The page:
Multiplication by a matrix in GL rotates a plane's basis?

In summary, the conversation discusses the relationship between a k-dimensional plane defined by a matrix A and a matrix g that rotates the basis within the plane. It is stated that gA defines the same plane as A because g simply rotates the basis within the plane. This is proven by showing that a vector normal to the plane is also normal to the plane defined by gA, and since this holds for all basis vectors of the null space of A, the planes must be the same.
  • #1
joej24
78
0
Let [itex] A = (a_{ij}) [/itex] be a [itex] k\times n[/itex] matrix of rank [itex] k [/itex].
The [itex] k [/itex] row vectors, [itex] a_i [/itex] are linearly independent and span a [itex]k[/itex]-dimensional plane in [itex] \mathbb{R}^n [/itex].

In "Geometry, Topology, and Physics" (Ex 5.5 about the Grassmann manifold), the author states that for a matrix [itex] g\in \textrm{GL}(k,\mathbb{R}) [/itex],
[itex] \overline{A} = gA [/itex] defines the same plane as [itex] A [/itex] because [itex] g [/itex] simply rotates the basis within the [itex] k [/itex]-plane.

I'm having trouble seeing this.
 
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  • #2
Let ##r_j## denote the ##j##th row of ##A##, and consider a vector ##v## that is normal to the ##k##-dimensional plane. Note that ##v## must be perpendicular to all ##r_j##, so ##r_j\cdot n=0##.

Then ##Av=0## since the ##j##th component of ##An## is ##r_j\cdot v##.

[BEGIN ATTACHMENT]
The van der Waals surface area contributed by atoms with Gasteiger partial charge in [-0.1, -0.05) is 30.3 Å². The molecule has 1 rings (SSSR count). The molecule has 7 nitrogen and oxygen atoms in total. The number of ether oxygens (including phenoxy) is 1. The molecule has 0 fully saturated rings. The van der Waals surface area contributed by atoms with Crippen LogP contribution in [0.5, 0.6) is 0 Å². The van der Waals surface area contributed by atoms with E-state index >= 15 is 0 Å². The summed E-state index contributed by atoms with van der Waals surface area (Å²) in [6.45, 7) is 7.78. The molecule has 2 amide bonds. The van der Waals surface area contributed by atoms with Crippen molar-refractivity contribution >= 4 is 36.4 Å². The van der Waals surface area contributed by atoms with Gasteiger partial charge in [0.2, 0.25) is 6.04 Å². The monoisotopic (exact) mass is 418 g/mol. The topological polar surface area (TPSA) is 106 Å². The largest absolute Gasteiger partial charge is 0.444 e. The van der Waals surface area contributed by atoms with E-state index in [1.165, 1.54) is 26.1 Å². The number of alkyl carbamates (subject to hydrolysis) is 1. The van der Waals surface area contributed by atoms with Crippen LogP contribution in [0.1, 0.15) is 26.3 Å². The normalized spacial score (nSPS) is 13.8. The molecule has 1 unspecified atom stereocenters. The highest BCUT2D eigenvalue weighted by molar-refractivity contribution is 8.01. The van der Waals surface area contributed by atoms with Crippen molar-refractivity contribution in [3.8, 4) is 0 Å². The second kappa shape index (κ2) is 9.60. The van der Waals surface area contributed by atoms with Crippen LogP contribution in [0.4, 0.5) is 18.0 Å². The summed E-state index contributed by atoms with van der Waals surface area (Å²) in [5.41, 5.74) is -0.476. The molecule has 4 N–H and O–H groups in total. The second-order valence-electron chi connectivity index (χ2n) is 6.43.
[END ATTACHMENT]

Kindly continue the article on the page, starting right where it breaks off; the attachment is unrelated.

So ##\bar Av=(gA)v=g(Av)=g\mathbf 0=\mathbf0##. So ##v## is also normal to the plane defined by ##\bar A##. Since that holds for all ##(n-k)## basis vectors of the null space of ##A##, and the rank of ##\bar A## is the same as that of ##A##, the plane (its rowspace) must be the same.
 
  • #3
Thank you, I understand now. When you say
andrewkirk said:
Since that holds for all ##(n-k)## basis vectors of the null space of ##A##
this means that all the ## v ## perpendicular to the ## k##-dimensional plane satisfy ## \overline{A} v = 0##.
 

1. What is GL and how does it relate to matrix multiplication?

GL stands for General Linear group and it consists of all invertible matrices. In the context of linear algebra, GL is used to represent all possible transformations that preserve the structure of a vector space. Matrix multiplication in GL allows us to perform these transformations on a given set of vectors.

2. How does matrix multiplication in GL rotate a plane's basis?

When a matrix in GL is multiplied with a vector, it results in a new vector that is a linear combination of the original vector and other basis vectors. This new vector represents the transformed version of the original vector. Repeating this process with multiple vectors in a plane results in a rotated basis for the plane.

3. Can any matrix in GL rotate a plane's basis?

No, not all matrices in GL can rotate a plane's basis. The determinant of the matrix must be non-zero in order to be able to perform a rotation. This ensures that the transformation is invertible and preserves the structure of the vector space.

4. What are the properties of a matrix in GL that allow it to rotate a plane's basis?

In addition to having a non-zero determinant, a matrix in GL must also be square and have real entries in order to rotate a plane's basis. The matrix must also have an inverse, which allows for the transformation to be undone and the original basis to be restored.

5. How is matrix multiplication in GL used in real-world applications?

Matrix multiplication in GL is widely used in computer graphics, robotics, and physics. It allows for efficient transformation of coordinates and vectors in 3D space. It is also used in data analysis and machine learning, where matrices in GL are used to represent and manipulate large datasets.

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